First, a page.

Extended Data Fig. 6 Comparison of results from models incorporating the coupling of sinking and degradation with a reference case imposing a fixed high degradation rate for all particles.
Shown is the vertical flux of POC as a function of depth, F(Z), normalized by its value F(Z0) at the euphotic layer depth, Z0 = 100 m, predicted by our model when accounting for the observed coupling of sinking and degradation (blue curve) or when excluding this coupling (reference case, red curve). Also shown are results from a variant of the reference case that considers a uniform high rate of shrinking of the radius over the entire range of particle sizes (dash-dotted curve), corresponding to the initial shrinking rate of the largest particle considered at the initial depth Z0 (R0 = 750 µm) in the coupled case. All curves were derived from the following initial conditions: total concentration 200 particles l-1 at initial depth Z0 = 100 m and a PSD slope of -4 over particles of radii ranging between 125 and 750 µm. Note that the uncoupled high degradation case (dash-dotted curve) assumes a constant degradation rate that was measured under high flow, thus it overestimates the degradation compared to the coupled dynamics (blue curve).
Extended Data Fig. 7 Sensitivity of sinking-enhanced degradation to the characteristics of the particle size distribution (PSD).
Using our model, we computed the transfer efficiency of the vertical flux of POC to a depth of 100 m below the euphotic zone, denoted T100, that is T100 = F(Z0 + 100)/F(Z0) with Z0 = 100 m the depth of the euphotic zone, for different PSDs covering the range of existing oceanic regimes. By varying the PSD slope from -5 to -2, we move from typical oligotrophic PSDs dominated by small particles to typical eutrophic PSDs where larger particles are more prominent and can dominate in volume. For each PSD slope, we also considered a narrow range of initial particle size (R0 = 125 to 750 µm, circles), and a wider range representative of extended capabilities of Underwater Video Profilers to detect particles51 (R0 = 22.5 to 2500 µm, crosses). For each set of initial conditions, we ran our model including the sinking-enhanced degradation mechanism (coupled case, in blue) and without the coupling as a null model (uncoupled, in red). These results demonstrate that as the PSD skews towards small particles with slope closer to -5, typical of oligotrophic regions, the difference in flux between the uncoupled and coupled models becomes smaller. In contrast, a PSD with a greater contribution from large particles, with slope close to -2 like that in eutrophic regions, results in a greater difference between the coupled and uncoupled models. This is intuitive given the stronger enhancement of degradation for larger particles resulting from their faster sinking. In the same manner, we observe that including a wider range of particle sizes in the distribution for oligotrophic regions (with slopes -5 to -4) results in a weaker effect of the coupling of sinking and degradation on the POC flux, through the dominant contribution of very small particles. In contrast, the same wider range of particle sizes reinforces the effect of coupling in eutrophic regions (with PSD slopes of -2), where larger particles make a dominant contribution to the flux.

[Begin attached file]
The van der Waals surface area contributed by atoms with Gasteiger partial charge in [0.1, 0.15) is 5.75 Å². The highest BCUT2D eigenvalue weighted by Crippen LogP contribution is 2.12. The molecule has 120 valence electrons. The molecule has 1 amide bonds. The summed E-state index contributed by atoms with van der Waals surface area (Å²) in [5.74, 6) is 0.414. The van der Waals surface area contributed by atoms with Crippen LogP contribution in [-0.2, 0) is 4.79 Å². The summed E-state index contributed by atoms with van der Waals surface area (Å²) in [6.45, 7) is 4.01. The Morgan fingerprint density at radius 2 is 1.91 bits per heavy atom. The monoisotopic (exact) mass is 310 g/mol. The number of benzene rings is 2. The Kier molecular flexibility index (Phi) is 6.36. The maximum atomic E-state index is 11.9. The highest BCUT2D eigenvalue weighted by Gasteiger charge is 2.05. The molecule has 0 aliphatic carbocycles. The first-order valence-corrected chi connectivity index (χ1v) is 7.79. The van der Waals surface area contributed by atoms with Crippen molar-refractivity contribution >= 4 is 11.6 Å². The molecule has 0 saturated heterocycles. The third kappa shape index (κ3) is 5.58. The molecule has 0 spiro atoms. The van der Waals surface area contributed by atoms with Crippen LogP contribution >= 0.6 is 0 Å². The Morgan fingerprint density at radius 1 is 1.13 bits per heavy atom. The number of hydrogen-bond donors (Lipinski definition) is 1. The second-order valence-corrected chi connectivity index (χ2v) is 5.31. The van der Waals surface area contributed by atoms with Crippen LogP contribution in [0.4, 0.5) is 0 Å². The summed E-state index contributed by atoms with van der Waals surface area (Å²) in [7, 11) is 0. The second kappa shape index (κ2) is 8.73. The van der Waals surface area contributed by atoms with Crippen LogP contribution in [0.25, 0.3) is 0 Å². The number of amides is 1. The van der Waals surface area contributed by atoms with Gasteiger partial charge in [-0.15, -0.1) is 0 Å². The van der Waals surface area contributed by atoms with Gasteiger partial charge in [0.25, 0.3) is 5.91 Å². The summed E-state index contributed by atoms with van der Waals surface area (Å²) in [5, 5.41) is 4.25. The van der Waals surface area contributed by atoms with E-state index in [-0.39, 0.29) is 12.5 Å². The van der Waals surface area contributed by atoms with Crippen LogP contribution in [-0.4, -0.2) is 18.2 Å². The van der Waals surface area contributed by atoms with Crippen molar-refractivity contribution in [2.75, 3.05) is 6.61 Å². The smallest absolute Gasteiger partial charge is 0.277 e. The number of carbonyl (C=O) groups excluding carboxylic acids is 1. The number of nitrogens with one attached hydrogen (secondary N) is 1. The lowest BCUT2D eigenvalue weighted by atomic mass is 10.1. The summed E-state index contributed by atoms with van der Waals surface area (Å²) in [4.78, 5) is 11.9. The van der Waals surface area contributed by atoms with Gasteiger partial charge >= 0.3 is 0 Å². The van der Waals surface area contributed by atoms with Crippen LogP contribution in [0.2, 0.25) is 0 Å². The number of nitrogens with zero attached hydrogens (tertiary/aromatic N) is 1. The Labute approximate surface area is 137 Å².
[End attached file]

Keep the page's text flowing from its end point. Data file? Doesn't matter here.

Extended Data Fig. 8 Modelling the coupling of sinking and degradation while including the effect of the water column temperature gradient on degradation rate.
Shown is the vertical flux of POC as a function of depth, F(Z), normalized by its value F(Z0) at the euphotic layer depth, Z0 = 100 m. Continuous curves account for the observed coupling of sinking and degradation (blue continuous curve) or exclude this coupling (reference case, red continuous curve), as in Fig. 4, for estimates of degradation rate at temperature T = 25 °C. The degradation rates of both coupled and uncoupled cases were also modelled while considering the reduction of degradation rate with decreasing temperature, assuming a reduction by a factor 2.5 for each 10 °C decrease in temperature, (i.e. temperature coefficient Q10 = 2.5). The results are presented for two alternative assumptions: 1) the degradation rate is uniform over the water column but corresponds to a temperature T = 15 °C (dashed curves); 2) a fitted temperature profile T(Z) for subtropical waters (see equation (17) Supplementary Information) modulates degradation over the water column (dash-dotted curves). For both assumptions, red curves correspond to the uncoupled reference case while blue curves correspond to the sinking–degradation coupled case. All curves were derived from the following initial conditions: total concentration 200 particles l-1 at initial depth Z0 = 100 m and a PSD slope of -4 over particles of radii ranging between 125 and 750 µm. As our experimental degradation rate was measured at T = 25 °C, the reduction of degradation rate imposed by considering T = 15 °C or a complex profile T(Z) both result in a weaker attenuation of the flux with depth. However, note that regardless of this effect of temperature, there remains a strong attenuation of POC flux with sinking–degradation coupling with respect to the reference uncoupled case.